Toast of Tokyo
Japan, 1900: As the owner of La France Boutique, Marcelle fights to be one of the finest French dressmakers in Tokyo, yet when Nobuyuki Koide opens his stylish new department store, Marcelle’s sure that behind all his traditional Japanese charm and entrepreneurial skill lurks a design thief who’s playing dirty and intends to unravel everything she’s worked for.
Torn Apart at the Seams
With all her skill at her fingertips, and funded by a secret benefactor, Marcelle Renaud puts everything she owns into a modest French dressmaking boutique in Tokyo. She works hard blending Japanese traditional style with the exotic taste of France, and it's getting her noticed. She needs little by way of support. She enjoys being self-sufficient, and with her shop as her focus, a love interest stands no chance of getting close to her heart.
Nobuyuki Koide returns from London and uses running his stylish new Ginza Boulevard department store to keep his parents from forcing him to marry and become the latest toast of Tokyo’s elite. Having tasted London and beyond, he wants to move with the times, especially when it comes to choosing a wife.
When Marcelle calls him out for attempting to bankrupt her boutique, he thinks he’s met his match in all ways that matter. But first he needs to convince her he’s not a design thief out to threaten her livelihood or her independence.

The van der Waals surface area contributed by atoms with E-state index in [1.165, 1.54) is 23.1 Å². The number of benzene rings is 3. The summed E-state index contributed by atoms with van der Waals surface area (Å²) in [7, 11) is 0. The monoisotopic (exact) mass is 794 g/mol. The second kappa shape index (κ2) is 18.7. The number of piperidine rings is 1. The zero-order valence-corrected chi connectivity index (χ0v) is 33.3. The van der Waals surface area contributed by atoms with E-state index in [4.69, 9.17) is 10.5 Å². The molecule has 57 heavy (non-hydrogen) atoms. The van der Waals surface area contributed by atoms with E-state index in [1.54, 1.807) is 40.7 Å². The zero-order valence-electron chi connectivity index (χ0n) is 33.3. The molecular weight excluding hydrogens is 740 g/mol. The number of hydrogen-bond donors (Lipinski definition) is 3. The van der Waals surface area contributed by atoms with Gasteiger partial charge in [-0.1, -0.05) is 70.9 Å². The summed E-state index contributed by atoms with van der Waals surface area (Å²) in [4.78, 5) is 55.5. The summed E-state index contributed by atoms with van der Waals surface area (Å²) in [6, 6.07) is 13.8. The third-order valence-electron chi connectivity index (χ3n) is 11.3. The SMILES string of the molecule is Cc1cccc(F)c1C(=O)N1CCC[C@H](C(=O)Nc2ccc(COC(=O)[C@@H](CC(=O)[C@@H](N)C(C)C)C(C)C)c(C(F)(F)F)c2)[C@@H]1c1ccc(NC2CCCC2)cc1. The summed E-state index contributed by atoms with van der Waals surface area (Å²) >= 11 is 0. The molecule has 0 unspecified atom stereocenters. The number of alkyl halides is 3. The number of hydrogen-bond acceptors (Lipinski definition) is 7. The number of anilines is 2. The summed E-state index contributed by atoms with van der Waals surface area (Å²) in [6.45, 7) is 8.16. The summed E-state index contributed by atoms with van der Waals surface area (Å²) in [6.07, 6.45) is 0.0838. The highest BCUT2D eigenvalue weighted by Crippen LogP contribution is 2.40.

Except, there's the matter of the brick that was thrown through her boutique window.
Marcelle believes her troubles concern only her and Nobuyuki. But in 1900 Japan, a French woman who's embroiled in both love and business with a Japanese man has far more complications than she can imagine.
5 Star Reviews
This novel pulled me right out of myself, and transported me to 1900 Japan - a place and time I never really thought much about before, but am now fascinated by. The prose is gorgeous, the plot riveting, the characters beautifully drawn, and the romance has all the feels, and just the right amount of steam.
The other thing I really loved about this book is the sensuality of Hallman’s writing. The food, the kimono silks, the colors of the autumn leaves, the smells and sounds. You really do feel like you’re there, living this book with the characters.
I highly recommend this novel to anyone who reads historical romance, or historical fiction. It’s an incredible read!